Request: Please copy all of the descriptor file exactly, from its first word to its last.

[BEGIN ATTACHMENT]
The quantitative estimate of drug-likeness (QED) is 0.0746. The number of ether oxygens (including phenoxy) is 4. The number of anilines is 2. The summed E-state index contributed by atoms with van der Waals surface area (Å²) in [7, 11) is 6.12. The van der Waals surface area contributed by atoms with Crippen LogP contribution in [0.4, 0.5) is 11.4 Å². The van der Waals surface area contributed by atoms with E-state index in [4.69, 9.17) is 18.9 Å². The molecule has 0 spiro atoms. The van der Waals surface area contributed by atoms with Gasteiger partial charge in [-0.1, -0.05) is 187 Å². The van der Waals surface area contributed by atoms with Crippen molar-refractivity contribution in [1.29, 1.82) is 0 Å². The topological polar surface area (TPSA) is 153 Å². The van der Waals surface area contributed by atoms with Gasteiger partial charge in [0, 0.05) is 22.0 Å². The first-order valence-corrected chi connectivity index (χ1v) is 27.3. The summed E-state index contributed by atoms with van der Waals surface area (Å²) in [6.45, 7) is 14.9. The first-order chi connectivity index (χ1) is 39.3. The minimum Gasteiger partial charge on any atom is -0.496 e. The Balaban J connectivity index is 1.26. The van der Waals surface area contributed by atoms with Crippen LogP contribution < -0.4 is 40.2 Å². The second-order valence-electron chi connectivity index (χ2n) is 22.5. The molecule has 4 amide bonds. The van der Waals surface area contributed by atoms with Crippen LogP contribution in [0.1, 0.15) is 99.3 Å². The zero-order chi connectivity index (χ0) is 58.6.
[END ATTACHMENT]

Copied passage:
The quantitative estimate of drug-likeness (QED) is 0.0746. The number of ether oxygens (including phenoxy) is 4. The number of anilines is 2. The summed E-state index contributed by atoms with van der Waals surface area (Å²) in [7, 11) is 6.12. The van der Waals surface area contributed by atoms with Crippen LogP contribution in [0.4, 0.5) is 11.4 Å². The van der Waals surface area contributed by atoms with E-state index in [4.69, 9.17) is 18.9 Å². The molecule has 0 spiro atoms. The van der Waals surface area contributed by atoms with Gasteiger partial charge in [-0.1, -0.05) is 187 Å². The van der Waals surface area contributed by atoms with Crippen molar-refractivity contribution in [1.29, 1.82) is 0 Å². The topological polar surface area (TPSA) is 153 Å². The van der Waals surface area contributed by atoms with Gasteiger partial charge in [0, 0.05) is 22.0 Å². The first-order valence-corrected chi connectivity index (χ1v) is 27.3. The summed E-state index contributed by atoms with van der Waals surface area (Å²) in [6.45, 7) is 14.9. The first-order chi connectivity index (χ1) is 39.3. The minimum Gasteiger partial charge on any atom is -0.496 e. The Balaban J connectivity index is 1.26. The van der Waals surface area contributed by atoms with Crippen LogP contribution < -0.4 is 40.2 Å². The second-order valence-electron chi connectivity index (χ2n) is 22.5. The molecule has 4 amide bonds. The van der Waals surface area contributed by atoms with Crippen LogP contribution in [0.1, 0.15) is 99.3 Å². The zero-order chi connectivity index (χ0) is 58.6.